F153
Diabetes Mellitus


Introduction: Diabetes mellitus is a common disease in cats. There are two types of diabetes mellitus (DM) which affect cats: Type I (insulin-dependent diabetes mellitus or IDDM) and Type II (non insulin-dependent diabetes mellitus or NIDDM). Type I is more common in cats, affecting approximately 60-80% of diabetic cats. NIDDM or Type II affects the remainder of the diabetic cat population. Diabetes is a remarkably complex disease; only a brief summary can be given here.

The literal translation of diabetes mellitus is "sweet urine," due to the presence of glucose (sugar) in the urine. This phenomenon occurs as a result of a series of abnormalities in the bodyís normal metabolism of sugars. These abnormalities begin with the decline in insulin stimulation of the bodyís cells. Insulin is an important hormone produced by the pancreas, an organ near the liver and the stomach. In IDDM or Type I diabetes mellitus in cats, this decline in insulin stimulation usually occurs as a result of a failure on the part of the pancreas to produce enough insulin to meet the bodyís needs. In NIDDM or Type II diabetes mellitus, insulin is still produced in normal quantities, and may even be found to be abnormally high. However, the bodyís cells do not respond to insulin in a normal fashion. In severe cases of Type II diabetes mellitus, the cells may not respond to insulin at all.

Insulin stimulates glucose (sugar) from the bloodstream to enter all the cells of the body to provide energy for each cell to function. Without enough insulin or without a sufficient response to insulin, glucose climbs to abnormally high levels in the bloodstream, yet falls to low levels inside the cells. The body receives a response from the cells that not enough energy sources are arriving, and that the body is basically starving. One of the most common symptoms of diabetes mellitus is an increase in appetite. Meanwhile, the kidneys, the bodyís natural filter system, are overwhelmed by the massive quantities of blood glucose and begin allowing glucose to spill over into the urine. The extra glucose in the urine begins to pull in water from the rest of the body which the kidneys then excrete. This then leads to one of the most common symptoms seen in diabetic cats, the increased need to urinate. Cat owners may find that their petís litter box requires much more frequent changing. By drinking larger quantities of water, the cat then attempts to make up for the water lost in the urine.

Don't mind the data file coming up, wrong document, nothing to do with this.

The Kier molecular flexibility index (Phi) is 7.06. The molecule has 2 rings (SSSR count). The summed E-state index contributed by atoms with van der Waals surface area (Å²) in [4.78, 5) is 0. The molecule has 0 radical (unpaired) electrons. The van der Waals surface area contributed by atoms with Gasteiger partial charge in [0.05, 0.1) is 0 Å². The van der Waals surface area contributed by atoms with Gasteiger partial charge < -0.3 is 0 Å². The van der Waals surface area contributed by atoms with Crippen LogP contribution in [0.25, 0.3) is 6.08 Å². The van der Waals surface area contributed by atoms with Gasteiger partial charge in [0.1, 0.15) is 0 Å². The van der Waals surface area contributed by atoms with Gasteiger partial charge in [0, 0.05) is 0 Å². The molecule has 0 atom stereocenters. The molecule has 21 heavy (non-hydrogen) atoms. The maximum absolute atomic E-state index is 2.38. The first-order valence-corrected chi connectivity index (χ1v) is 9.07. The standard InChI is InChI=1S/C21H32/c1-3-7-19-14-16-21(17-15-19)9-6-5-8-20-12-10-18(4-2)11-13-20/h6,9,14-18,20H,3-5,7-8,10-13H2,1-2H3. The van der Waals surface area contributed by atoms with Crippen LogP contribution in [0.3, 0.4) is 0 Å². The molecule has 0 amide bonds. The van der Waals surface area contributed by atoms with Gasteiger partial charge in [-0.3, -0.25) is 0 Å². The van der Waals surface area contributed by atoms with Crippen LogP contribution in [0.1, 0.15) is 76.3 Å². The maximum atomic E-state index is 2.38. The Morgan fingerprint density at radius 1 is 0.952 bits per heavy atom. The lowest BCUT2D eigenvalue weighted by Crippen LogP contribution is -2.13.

As the disease progresses, the animal begins to lose weight and may become very susceptible to infections, especially of the urinary tract. The body, perceiving that it is starving, begins to metabolize other sources of energy, particularly fats. Fats are broken down into fatty acids which accumulate in the body as "ketones." The word ketone is a specialized term for a limited group of fatty acids which tend to accumulate in untreated diabetic animals. A syndrome called "diabetic ketoacidosis" (too much acid accumulation as a result of ketone formation in a diabetic animal) results. An animal in untreated diabetic ketoacidosis can eventually slip into a diabetic coma and die.